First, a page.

couples

'I never understood what made people cheat. And then I met Simon.'

(For the sake of this article, I am defining “cheating” as when someone commits an act of intimate and/or sexual dishonesty and deception within a marital relationship. This can include both emotional and physical affairs. This definition does NOT include polyamorous, ethically non-monogamous, or open relationships, as the basis of these involve the consent and full knowledge of all persons involved.)

I have always been baffled by cheating, by the woman slipping off her wedding ring when she travels for work or sexting an old friend from college. The trope of the married man who comes home and has to shower off the smell of another woman’s body on his skin before hugging his wife.

I have been baffled primarily by the deceit of cheating, how that could be possible in a married relationship when two people should be (read: by my own probably naïve approximations) truly honest and themselves with one another.

Maybe it’s because, for a long time, for me holding in a secret, whether it be mine or someone else’s, manifested in my skin itching. Once I carried a secret, I literally itched to tell it to someone else. Maybe, too, it’s because my parents are still faithfully married (albeit, ridiculously).

There are studies, of course. Men are more aroused by the novelty of new partners, while women are more aroused by the novelty of the same partners doing different acts. Men like the novelty of a new partner, and thus may cheat, while women may look outside the marriage if they don’t get opportunities for sexual variety within their partnership.

I got married to my ex-husband with a sort of willful ignorance. I was convinced we would never divorce; we would NOT become just another statistic. I joined the “No Matter What” club when we exchanged vows.

When times were tough (which was often), we read books; we went to couples’ therapy; we attended Recovering Couples Anonymous; we followed popular advice, like having a weekly date night and practicing each other’s “love language.” (Let me also state that often those we’s were actually just I’s because sometimes I was the only one trying to keep things together.)

But I had an affair, and I learned that why people cheat can often be very complex.

My now ex-husband was handsome. In the early days of us dating, he’d often catch me looking at him. I felt surprised a man like him would be with a woman like me. I was an insecure, introverted, and nerdy 23-year-old when we first began dating. I often hid behind my glasses, slinging my hair over my face in a concerted effort to keep any attention off of me.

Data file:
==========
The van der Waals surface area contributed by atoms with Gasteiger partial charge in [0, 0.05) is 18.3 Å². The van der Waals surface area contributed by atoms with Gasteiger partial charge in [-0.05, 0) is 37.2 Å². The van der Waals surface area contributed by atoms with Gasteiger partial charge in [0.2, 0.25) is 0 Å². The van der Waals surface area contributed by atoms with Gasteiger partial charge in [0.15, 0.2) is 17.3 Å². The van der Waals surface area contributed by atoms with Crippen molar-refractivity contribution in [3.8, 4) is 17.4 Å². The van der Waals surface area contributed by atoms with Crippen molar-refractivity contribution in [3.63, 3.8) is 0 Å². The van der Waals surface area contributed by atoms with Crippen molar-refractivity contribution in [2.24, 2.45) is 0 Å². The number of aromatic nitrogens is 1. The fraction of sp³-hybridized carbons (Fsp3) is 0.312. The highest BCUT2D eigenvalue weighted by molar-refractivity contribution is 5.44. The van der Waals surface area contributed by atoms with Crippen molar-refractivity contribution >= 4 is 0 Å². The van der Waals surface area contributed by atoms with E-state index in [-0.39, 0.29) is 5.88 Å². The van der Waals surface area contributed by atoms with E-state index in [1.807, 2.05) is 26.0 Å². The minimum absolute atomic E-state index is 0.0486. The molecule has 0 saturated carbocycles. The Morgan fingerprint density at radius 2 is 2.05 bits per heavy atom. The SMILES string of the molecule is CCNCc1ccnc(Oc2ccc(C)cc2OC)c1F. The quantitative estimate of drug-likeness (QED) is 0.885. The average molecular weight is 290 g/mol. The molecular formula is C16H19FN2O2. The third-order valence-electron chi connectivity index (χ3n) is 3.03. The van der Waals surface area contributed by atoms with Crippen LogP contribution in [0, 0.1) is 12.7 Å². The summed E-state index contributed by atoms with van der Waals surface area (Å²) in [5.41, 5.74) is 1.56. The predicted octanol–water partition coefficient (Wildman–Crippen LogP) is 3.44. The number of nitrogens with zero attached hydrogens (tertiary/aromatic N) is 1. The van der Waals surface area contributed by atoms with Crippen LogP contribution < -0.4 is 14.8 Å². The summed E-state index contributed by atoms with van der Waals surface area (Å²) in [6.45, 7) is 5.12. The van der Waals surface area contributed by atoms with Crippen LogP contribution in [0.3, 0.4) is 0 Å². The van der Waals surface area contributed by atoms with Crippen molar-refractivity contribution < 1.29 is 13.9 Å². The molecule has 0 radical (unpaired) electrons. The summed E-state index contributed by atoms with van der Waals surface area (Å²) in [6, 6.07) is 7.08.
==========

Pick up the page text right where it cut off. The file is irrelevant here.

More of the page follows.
On TED Talks, Esther Perel, talks about why couples cheat on each other, even if they are happy together. Post continues after video.

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He was clean-cut, preppy, just a few years older than me. He could have been a member of the Kennedy family with how much he resembled a healthy honest Irish-Catholic.

But he was, in many ways, never a good match for me. He hated reading, for one. Was in no way an intellectual. The first time I knew he liked me was when he showed up for one of my poetry readings. Yet he stopped coming to any of them eventually.

When I asked him why, he told me, “I never thought you’d keep doing them,” as if I’d one day just stop doing the thing that I’d loved and been passionate about when we’d first started dating.

Once I discovered that he’d been secretly doing drugs our entire marriage, and then he racked up $20k in credit card debt and embezzled another $10k from his employer, I filed for divorce. But I didn’t officially leave him until I had an emotional affair and knew it was on its way to becoming physical.

I met Simon and fell for him, stupidly, recklessly, in a way only reserved for someone desiring to escape. I grabbed onto him like he was a piece of wood floating in the ocean after the sinking of the Titanic.

Simon was extremely well-educated, sensitive, and a lover of books and writing, and my writing. He read my poetry and raved about it, often quoting my own lines to me or asking out of the blue how I’d come up with a certain image. He took over my thoughts. He became the person I wanted to talk to the most at night before bed, the person I felt I could be truly honest and myself with instead of my own husband.

Our emotional affair only lasted eight days. In that time, I thought I was attempting to reconcile with my ex-husband. We even still had sex. I thought that if I gave my body to him, it would help me re-commit to my marriage, to “will” my feelings for Simon away, but instead, it intensified them.

My relationship with my ex-husband was so far gone and I was so checked out that having sex a couple of times and giving each other compliments like, “Thanks for taking out the garbage today. I really appreciate it.” weren’t going to cut it. My affair showed me I was done, that there was no hope for my marriage, and the only next logical step was to leave. For good.